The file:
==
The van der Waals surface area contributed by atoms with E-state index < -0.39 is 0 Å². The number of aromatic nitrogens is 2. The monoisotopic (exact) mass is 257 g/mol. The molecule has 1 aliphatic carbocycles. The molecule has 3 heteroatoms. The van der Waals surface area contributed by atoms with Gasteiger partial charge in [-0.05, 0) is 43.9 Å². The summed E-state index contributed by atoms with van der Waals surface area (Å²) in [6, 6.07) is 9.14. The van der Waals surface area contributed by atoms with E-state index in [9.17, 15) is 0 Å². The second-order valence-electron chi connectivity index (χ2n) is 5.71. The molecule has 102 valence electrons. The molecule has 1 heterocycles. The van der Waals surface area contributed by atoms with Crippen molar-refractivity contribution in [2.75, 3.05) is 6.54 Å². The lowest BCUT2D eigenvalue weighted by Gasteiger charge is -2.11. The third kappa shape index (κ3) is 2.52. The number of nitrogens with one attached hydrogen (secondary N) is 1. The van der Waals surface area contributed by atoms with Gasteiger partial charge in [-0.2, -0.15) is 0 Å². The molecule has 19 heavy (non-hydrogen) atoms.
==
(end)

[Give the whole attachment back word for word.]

The van der Waals surface area contributed by atoms with E-state index < -0.39 is 0 Å². The number of aromatic nitrogens is 2. The monoisotopic (exact) mass is 257 g/mol. The molecule has 1 aliphatic carbocycles. The molecule has 3 heteroatoms. The van der Waals surface area contributed by atoms with Gasteiger partial charge in [-0.05, 0) is 43.9 Å². The summed E-state index contributed by atoms with van der Waals surface area (Å²) in [6, 6.07) is 9.14. The van der Waals surface area contributed by atoms with E-state index in [9.17, 15) is 0 Å². The second-order valence-electron chi connectivity index (χ2n) is 5.71. The molecule has 102 valence electrons. The molecule has 1 heterocycles. The van der Waals surface area contributed by atoms with Crippen molar-refractivity contribution in [2.75, 3.05) is 6.54 Å². The lowest BCUT2D eigenvalue weighted by Gasteiger charge is -2.11. The third kappa shape index (κ3) is 2.52. The number of nitrogens with one attached hydrogen (secondary N) is 1. The van der Waals surface area contributed by atoms with Gasteiger partial charge in [-0.2, -0.15) is 0 Å². The molecule has 19 heavy (non-hydrogen) atoms.